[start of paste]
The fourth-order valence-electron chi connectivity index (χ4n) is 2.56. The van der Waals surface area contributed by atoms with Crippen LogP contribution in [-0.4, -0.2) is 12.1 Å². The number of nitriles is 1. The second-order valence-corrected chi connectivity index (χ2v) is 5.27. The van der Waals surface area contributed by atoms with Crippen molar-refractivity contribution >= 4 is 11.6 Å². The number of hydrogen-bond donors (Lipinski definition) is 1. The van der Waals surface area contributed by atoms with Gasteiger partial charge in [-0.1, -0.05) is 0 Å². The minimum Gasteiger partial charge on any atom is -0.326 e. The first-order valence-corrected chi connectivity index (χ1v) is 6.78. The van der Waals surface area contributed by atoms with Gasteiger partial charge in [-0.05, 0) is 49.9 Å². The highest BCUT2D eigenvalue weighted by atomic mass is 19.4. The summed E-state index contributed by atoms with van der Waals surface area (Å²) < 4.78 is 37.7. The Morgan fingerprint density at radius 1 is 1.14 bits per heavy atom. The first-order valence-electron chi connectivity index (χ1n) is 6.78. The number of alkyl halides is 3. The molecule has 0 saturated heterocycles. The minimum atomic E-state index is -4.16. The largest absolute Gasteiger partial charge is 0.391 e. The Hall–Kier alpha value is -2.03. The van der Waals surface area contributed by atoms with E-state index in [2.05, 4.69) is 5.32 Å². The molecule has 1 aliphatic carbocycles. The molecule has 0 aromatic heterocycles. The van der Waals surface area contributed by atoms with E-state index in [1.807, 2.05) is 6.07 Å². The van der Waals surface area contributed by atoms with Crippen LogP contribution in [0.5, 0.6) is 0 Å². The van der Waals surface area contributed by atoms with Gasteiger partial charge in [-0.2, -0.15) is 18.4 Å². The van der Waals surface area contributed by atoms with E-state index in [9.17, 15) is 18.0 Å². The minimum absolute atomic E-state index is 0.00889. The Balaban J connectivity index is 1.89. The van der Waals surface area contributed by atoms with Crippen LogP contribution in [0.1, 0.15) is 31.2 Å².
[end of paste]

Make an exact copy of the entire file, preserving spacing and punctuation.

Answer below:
The fourth-order valence-electron chi connectivity index (χ4n) is 2.56. The van der Waals surface area contributed by atoms with Crippen LogP contribution in [-0.4, -0.2) is 12.1 Å². The number of nitriles is 1. The second-order valence-corrected chi connectivity index (χ2v) is 5.27. The van der Waals surface area contributed by atoms with Crippen molar-refractivity contribution >= 4 is 11.6 Å². The number of hydrogen-bond donors (Lipinski definition) is 1. The van der Waals surface area contributed by atoms with Gasteiger partial charge in [-0.1, -0.05) is 0 Å². The minimum Gasteiger partial charge on any atom is -0.326 e. The first-order valence-corrected chi connectivity index (χ1v) is 6.78. The van der Waals surface area contributed by atoms with Gasteiger partial charge in [-0.05, 0) is 49.9 Å². The highest BCUT2D eigenvalue weighted by atomic mass is 19.4. The summed E-state index contributed by atoms with van der Waals surface area (Å²) < 4.78 is 37.7. The Morgan fingerprint density at radius 1 is 1.14 bits per heavy atom. The first-order valence-electron chi connectivity index (χ1n) is 6.78. The number of alkyl halides is 3. The molecule has 0 saturated heterocycles. The minimum atomic E-state index is -4.16. The largest absolute Gasteiger partial charge is 0.391 e. The Hall–Kier alpha value is -2.03. The van der Waals surface area contributed by atoms with E-state index in [2.05, 4.69) is 5.32 Å². The molecule has 1 aliphatic carbocycles. The molecule has 0 aromatic heterocycles. The van der Waals surface area contributed by atoms with E-state index in [1.807, 2.05) is 6.07 Å². The van der Waals surface area contributed by atoms with Crippen LogP contribution in [0.5, 0.6) is 0 Å². The van der Waals surface area contributed by atoms with Gasteiger partial charge in [-0.2, -0.15) is 18.4 Å². The van der Waals surface area contributed by atoms with E-state index in [9.17, 15) is 18.0 Å². The minimum absolute atomic E-state index is 0.00889. The Balaban J connectivity index is 1.89. The van der Waals surface area contributed by atoms with Crippen LogP contribution in [0.1, 0.15) is 31.2 Å².